Tips for Fast & Healthy Running

The big race is this Saturday…the Gate River Run 15 km USA Championship Race.  This race goes well beyond a local “bragging rights” race by being one of the most organized sporting events in the country, thanks to Race Director Doug Alred and his 1st Place Sports staff.

I ran my first River Run in 1995 and I try to compete in the very challenging race every year.  What I’ve learned from this race is that the distance, the large number of turns and, of course, the bridges make it a race that can easily leave me sore.

In an effort to help my readers to experience a successful race and a healthy finish, I’ve put together my sports medicine tips for healthy running.

Pre-Race Checklist

Train Smart – It’s too late to make any significant gains this late in the week for a Saturday race.  My rule of thumb is the best thing to do to help myself during race week is to ensure that my legs are FRESH.  Be smart and allow yourself to relax and rest more than squeezing in the last few dangerous miles…..and your legs will thank you on the Hart Bridge.

Grease the Dogs – A 1/2 inch blister can ruin a great race.  A light coat of Vaseline or petroleum jelly on toes, arches, heels and anywhere you may experience chaffing will help you run comfortably during the day and give you a great reason to dance painfree that night.

Drink Early & Often – In cool or hot weather, you still need fluids.  A consistent habit of consuming a 50% water and 50% sports drink mix starting 24 hours before the race will keep you fast and safe.  Keeping the same plan both during and after the race is always smart.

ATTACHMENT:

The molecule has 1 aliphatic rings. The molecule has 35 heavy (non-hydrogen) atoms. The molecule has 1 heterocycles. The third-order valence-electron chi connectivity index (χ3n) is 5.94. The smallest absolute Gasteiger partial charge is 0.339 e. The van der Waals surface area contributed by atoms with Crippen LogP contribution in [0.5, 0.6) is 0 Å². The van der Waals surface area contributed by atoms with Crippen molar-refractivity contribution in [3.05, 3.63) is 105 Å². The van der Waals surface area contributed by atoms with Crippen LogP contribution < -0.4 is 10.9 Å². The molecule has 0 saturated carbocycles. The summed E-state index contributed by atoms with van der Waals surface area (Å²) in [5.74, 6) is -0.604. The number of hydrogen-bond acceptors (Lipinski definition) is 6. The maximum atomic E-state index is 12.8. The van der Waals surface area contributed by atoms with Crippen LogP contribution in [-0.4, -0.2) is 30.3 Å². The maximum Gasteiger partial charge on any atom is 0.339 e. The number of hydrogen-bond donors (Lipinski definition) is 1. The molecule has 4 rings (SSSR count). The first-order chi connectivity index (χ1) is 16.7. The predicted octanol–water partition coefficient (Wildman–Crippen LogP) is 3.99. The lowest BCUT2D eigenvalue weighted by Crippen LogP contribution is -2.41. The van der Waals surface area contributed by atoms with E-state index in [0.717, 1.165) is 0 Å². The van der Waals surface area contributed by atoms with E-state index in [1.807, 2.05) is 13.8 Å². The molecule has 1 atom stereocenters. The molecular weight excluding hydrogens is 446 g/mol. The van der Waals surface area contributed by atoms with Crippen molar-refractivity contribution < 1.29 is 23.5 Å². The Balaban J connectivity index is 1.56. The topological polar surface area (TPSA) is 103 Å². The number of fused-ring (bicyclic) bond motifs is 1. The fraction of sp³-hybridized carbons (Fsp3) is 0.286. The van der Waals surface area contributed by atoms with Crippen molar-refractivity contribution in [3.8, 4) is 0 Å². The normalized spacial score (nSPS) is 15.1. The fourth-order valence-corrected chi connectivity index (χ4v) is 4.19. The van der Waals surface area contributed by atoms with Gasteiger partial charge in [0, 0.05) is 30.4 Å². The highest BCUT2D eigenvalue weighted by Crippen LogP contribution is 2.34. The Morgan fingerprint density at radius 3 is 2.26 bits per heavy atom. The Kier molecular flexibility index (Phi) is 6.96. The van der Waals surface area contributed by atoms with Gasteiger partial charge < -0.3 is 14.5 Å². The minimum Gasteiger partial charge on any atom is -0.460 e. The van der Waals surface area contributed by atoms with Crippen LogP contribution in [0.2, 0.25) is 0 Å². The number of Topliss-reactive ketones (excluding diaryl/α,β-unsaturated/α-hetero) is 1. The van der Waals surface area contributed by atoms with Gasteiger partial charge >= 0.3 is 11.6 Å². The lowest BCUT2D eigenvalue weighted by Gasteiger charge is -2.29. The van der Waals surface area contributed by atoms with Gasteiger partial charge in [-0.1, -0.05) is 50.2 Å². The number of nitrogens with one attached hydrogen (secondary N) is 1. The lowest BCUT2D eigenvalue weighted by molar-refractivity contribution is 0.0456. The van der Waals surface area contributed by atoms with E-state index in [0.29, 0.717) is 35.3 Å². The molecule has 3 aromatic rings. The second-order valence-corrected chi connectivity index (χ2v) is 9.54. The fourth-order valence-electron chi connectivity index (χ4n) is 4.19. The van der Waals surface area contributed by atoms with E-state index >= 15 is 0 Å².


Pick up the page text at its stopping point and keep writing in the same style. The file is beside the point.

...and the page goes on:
Recovering From the River Run

Your recovery starts the minute you cross the finish line.  It doesn’t take much effort on your part but if you implement these tips to supercharge your recovery, you’ll be thankful that you did come Monday morning as you head back to work to brag about your record time in “the big race”!

Push the Fluids – I know that the post-race beer trailer sure looks more inviting than the Hart Bridge but it might not be the best option for you 90 seconds after hitting the finish line.  Drink extra water and sports drinks to replace the fluids, calories and the ever-important electrolytes before you toast a cold one with the crew.

Carb Time – Carbohydrates have gotten a bad wrap in the weight-loss world but after any hard race or cardio workout, they are your best friend. Healthy running needs good sources of calories and carbs is the key to that fuel.

Drain Your Legs – Elevate your legs straight up in the air and pump your ankles within 20 minutes after the race for 5 – 10 minutes.  Use gravity to your advantage to help your lymphatic system to drain “the bad stuff” from your hard-working legs.

Run Out the Pain – Trust me on this one….run the next day after every race and every hard workout.  It may only be an easy 1 mile trot on the soccer field or a 10 minutes of light side-shuffles and agility drills on the soft beach but its extremely helpful to force your legs be lightly loaded the day they are pushed aggressively.

Massage and Stretch – Get your legs, feet and hips massaged and stretched as soon as possible to keep the natural waste products from the race to become embedded in the membranes of your muscles.

Pain Relief – If you have no medical complications, taking a small dose of over-the-counter anti-inflammatory medicine a few hours after the race and before going to bed the night after the race will help put some skip in your step when the sun comes up in the morning.